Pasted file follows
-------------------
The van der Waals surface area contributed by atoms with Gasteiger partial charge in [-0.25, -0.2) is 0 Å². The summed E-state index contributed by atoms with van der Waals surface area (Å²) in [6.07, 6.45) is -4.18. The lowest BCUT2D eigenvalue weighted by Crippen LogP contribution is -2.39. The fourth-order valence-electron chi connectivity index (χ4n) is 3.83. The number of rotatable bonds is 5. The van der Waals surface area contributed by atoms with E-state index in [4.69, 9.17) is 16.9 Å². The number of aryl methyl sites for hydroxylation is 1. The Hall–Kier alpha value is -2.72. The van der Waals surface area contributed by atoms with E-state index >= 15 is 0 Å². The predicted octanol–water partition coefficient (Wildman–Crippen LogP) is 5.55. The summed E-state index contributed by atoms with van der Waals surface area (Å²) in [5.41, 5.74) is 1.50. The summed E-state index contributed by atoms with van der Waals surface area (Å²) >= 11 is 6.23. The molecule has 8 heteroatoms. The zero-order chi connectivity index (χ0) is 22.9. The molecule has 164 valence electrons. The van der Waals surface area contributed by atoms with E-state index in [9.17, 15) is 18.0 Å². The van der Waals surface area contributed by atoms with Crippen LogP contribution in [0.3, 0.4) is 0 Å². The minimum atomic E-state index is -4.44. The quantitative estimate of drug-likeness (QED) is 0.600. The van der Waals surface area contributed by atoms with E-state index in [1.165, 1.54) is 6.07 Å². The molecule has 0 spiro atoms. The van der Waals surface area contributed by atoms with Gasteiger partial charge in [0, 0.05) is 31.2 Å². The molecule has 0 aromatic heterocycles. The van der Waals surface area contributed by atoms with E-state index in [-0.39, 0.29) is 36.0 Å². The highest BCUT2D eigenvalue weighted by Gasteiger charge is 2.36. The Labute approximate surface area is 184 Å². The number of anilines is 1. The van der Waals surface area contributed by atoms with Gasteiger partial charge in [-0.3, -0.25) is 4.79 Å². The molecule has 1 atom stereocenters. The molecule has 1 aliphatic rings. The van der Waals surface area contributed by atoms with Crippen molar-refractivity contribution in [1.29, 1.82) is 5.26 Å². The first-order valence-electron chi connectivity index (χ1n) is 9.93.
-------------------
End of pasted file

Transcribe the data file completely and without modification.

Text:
The van der Waals surface area contributed by atoms with Gasteiger partial charge in [-0.25, -0.2) is 0 Å². The summed E-state index contributed by atoms with van der Waals surface area (Å²) in [6.07, 6.45) is -4.18. The lowest BCUT2D eigenvalue weighted by Crippen LogP contribution is -2.39. The fourth-order valence-electron chi connectivity index (χ4n) is 3.83. The number of rotatable bonds is 5. The van der Waals surface area contributed by atoms with E-state index in [4.69, 9.17) is 16.9 Å². The number of aryl methyl sites for hydroxylation is 1. The Hall–Kier alpha value is -2.72. The van der Waals surface area contributed by atoms with E-state index >= 15 is 0 Å². The predicted octanol–water partition coefficient (Wildman–Crippen LogP) is 5.55. The summed E-state index contributed by atoms with van der Waals surface area (Å²) in [5.41, 5.74) is 1.50. The summed E-state index contributed by atoms with van der Waals surface area (Å²) >= 11 is 6.23. The molecule has 8 heteroatoms. The zero-order chi connectivity index (χ0) is 22.9. The molecule has 164 valence electrons. The van der Waals surface area contributed by atoms with E-state index in [9.17, 15) is 18.0 Å². The van der Waals surface area contributed by atoms with Crippen LogP contribution in [0.3, 0.4) is 0 Å². The minimum atomic E-state index is -4.44. The quantitative estimate of drug-likeness (QED) is 0.600. The van der Waals surface area contributed by atoms with E-state index in [1.165, 1.54) is 6.07 Å². The molecule has 0 spiro atoms. The van der Waals surface area contributed by atoms with Gasteiger partial charge in [0, 0.05) is 31.2 Å². The molecule has 0 aromatic heterocycles. The van der Waals surface area contributed by atoms with E-state index in [-0.39, 0.29) is 36.0 Å². The highest BCUT2D eigenvalue weighted by Gasteiger charge is 2.36. The Labute approximate surface area is 184 Å². The number of anilines is 1. The van der Waals surface area contributed by atoms with Gasteiger partial charge in [-0.3, -0.25) is 4.79 Å². The molecule has 1 atom stereocenters. The molecule has 1 aliphatic rings. The van der Waals surface area contributed by atoms with Crippen molar-refractivity contribution in [1.29, 1.82) is 5.26 Å². The first-order valence-electron chi connectivity index (χ1n) is 9.93.